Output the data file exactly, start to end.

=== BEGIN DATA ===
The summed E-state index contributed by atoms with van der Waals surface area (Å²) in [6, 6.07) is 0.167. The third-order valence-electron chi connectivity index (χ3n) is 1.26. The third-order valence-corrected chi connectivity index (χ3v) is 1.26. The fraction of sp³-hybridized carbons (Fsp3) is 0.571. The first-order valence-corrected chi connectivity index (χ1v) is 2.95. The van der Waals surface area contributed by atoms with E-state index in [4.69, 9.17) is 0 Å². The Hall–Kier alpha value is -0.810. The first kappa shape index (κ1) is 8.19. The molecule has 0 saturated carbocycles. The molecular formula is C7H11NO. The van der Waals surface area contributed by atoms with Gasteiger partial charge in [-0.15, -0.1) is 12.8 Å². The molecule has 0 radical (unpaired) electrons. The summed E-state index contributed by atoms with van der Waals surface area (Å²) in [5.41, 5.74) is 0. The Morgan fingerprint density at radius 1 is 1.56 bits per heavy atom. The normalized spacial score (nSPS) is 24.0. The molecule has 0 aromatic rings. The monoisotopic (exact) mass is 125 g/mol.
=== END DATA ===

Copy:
The summed E-state index contributed by atoms with van der Waals surface area (Å²) in [6, 6.07) is 0.167. The third-order valence-electron chi connectivity index (χ3n) is 1.26. The third-order valence-corrected chi connectivity index (χ3v) is 1.26. The fraction of sp³-hybridized carbons (Fsp3) is 0.571. The first-order valence-corrected chi connectivity index (χ1v) is 2.95. The van der Waals surface area contributed by atoms with E-state index in [4.69, 9.17) is 0 Å². The Hall–Kier alpha value is -0.810. The first kappa shape index (κ1) is 8.19. The molecule has 0 saturated carbocycles. The molecular formula is C7H11NO. The van der Waals surface area contributed by atoms with Gasteiger partial charge in [-0.15, -0.1) is 12.8 Å². The molecule has 0 radical (unpaired) electrons. The summed E-state index contributed by atoms with van der Waals surface area (Å²) in [5.41, 5.74) is 0. The Morgan fingerprint density at radius 1 is 1.56 bits per heavy atom. The normalized spacial score (nSPS) is 24.0. The molecule has 0 aromatic rings. The monoisotopic (exact) mass is 125 g/mol.